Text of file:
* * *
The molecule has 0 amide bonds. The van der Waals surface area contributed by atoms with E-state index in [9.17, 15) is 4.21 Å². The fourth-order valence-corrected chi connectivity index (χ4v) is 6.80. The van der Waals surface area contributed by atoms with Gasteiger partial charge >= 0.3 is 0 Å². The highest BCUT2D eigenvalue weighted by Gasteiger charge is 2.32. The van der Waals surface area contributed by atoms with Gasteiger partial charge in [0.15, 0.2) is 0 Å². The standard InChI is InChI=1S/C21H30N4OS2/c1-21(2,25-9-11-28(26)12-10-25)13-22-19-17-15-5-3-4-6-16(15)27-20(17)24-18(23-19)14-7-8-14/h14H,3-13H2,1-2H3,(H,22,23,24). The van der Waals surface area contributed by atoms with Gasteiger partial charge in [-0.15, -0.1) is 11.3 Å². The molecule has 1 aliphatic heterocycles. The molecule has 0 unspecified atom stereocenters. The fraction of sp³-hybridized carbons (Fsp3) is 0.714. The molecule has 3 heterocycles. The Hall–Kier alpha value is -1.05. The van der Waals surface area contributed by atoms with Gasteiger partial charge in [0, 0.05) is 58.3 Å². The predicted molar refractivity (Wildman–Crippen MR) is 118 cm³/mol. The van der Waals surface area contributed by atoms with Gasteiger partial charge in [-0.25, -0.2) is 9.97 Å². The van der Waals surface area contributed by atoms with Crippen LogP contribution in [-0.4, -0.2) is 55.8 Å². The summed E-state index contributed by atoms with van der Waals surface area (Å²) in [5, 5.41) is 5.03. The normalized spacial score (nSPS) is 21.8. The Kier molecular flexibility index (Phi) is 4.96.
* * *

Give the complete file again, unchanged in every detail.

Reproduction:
The molecule has 0 amide bonds. The van der Waals surface area contributed by atoms with E-state index in [9.17, 15) is 4.21 Å². The fourth-order valence-corrected chi connectivity index (χ4v) is 6.80. The van der Waals surface area contributed by atoms with Gasteiger partial charge >= 0.3 is 0 Å². The highest BCUT2D eigenvalue weighted by Gasteiger charge is 2.32. The van der Waals surface area contributed by atoms with Gasteiger partial charge in [0.15, 0.2) is 0 Å². The standard InChI is InChI=1S/C21H30N4OS2/c1-21(2,25-9-11-28(26)12-10-25)13-22-19-17-15-5-3-4-6-16(15)27-20(17)24-18(23-19)14-7-8-14/h14H,3-13H2,1-2H3,(H,22,23,24). The van der Waals surface area contributed by atoms with Gasteiger partial charge in [-0.15, -0.1) is 11.3 Å². The molecule has 1 aliphatic heterocycles. The molecule has 0 unspecified atom stereocenters. The fraction of sp³-hybridized carbons (Fsp3) is 0.714. The molecule has 3 heterocycles. The Hall–Kier alpha value is -1.05. The van der Waals surface area contributed by atoms with Gasteiger partial charge in [0, 0.05) is 58.3 Å². The predicted molar refractivity (Wildman–Crippen MR) is 118 cm³/mol. The van der Waals surface area contributed by atoms with Gasteiger partial charge in [-0.25, -0.2) is 9.97 Å². The van der Waals surface area contributed by atoms with Crippen LogP contribution in [-0.4, -0.2) is 55.8 Å². The summed E-state index contributed by atoms with van der Waals surface area (Å²) in [5, 5.41) is 5.03. The normalized spacial score (nSPS) is 21.8. The Kier molecular flexibility index (Phi) is 4.96.